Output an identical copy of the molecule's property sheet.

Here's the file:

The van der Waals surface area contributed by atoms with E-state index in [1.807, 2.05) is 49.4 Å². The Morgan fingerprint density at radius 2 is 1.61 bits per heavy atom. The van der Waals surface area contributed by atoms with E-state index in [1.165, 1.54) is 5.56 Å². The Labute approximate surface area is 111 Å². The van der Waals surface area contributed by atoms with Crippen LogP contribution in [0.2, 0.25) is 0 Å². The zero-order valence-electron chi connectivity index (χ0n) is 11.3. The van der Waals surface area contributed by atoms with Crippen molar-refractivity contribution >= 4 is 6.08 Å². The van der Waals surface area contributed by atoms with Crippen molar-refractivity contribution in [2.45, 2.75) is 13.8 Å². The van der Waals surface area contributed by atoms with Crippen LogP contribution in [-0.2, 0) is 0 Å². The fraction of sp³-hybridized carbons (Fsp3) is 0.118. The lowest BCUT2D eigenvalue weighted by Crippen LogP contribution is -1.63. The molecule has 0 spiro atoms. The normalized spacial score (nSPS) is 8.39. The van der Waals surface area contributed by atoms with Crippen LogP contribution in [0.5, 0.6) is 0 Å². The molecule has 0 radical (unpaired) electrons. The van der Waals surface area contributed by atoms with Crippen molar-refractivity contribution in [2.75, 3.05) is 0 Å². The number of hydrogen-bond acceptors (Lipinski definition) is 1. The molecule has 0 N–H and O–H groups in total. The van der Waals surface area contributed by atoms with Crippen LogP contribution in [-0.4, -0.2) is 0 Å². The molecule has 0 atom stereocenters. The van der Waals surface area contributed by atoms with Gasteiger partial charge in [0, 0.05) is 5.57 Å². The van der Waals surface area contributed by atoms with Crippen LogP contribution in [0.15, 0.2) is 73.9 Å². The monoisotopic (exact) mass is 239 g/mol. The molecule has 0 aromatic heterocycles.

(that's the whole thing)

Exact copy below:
The van der Waals surface area contributed by atoms with E-state index in [1.807, 2.05) is 49.4 Å². The Morgan fingerprint density at radius 2 is 1.61 bits per heavy atom. The van der Waals surface area contributed by atoms with E-state index in [1.165, 1.54) is 5.56 Å². The Labute approximate surface area is 111 Å². The van der Waals surface area contributed by atoms with Crippen LogP contribution in [0.2, 0.25) is 0 Å². The zero-order valence-electron chi connectivity index (χ0n) is 11.3. The van der Waals surface area contributed by atoms with Crippen molar-refractivity contribution >= 4 is 6.08 Å². The van der Waals surface area contributed by atoms with Crippen molar-refractivity contribution in [2.45, 2.75) is 13.8 Å². The van der Waals surface area contributed by atoms with Crippen LogP contribution in [-0.2, 0) is 0 Å². The fraction of sp³-hybridized carbons (Fsp3) is 0.118. The lowest BCUT2D eigenvalue weighted by Crippen LogP contribution is -1.63. The molecule has 0 spiro atoms. The normalized spacial score (nSPS) is 8.39. The van der Waals surface area contributed by atoms with Crippen LogP contribution in [0.5, 0.6) is 0 Å². The molecule has 0 radical (unpaired) electrons. The van der Waals surface area contributed by atoms with Crippen molar-refractivity contribution in [2.75, 3.05) is 0 Å². The number of hydrogen-bond acceptors (Lipinski definition) is 1. The molecule has 0 N–H and O–H groups in total. The van der Waals surface area contributed by atoms with Crippen LogP contribution in [-0.4, -0.2) is 0 Å². The molecule has 0 atom stereocenters. The van der Waals surface area contributed by atoms with Gasteiger partial charge in [0, 0.05) is 5.57 Å². The van der Waals surface area contributed by atoms with Crippen LogP contribution in [0.15, 0.2) is 73.9 Å². The monoisotopic (exact) mass is 239 g/mol. The molecule has 0 aromatic heterocycles.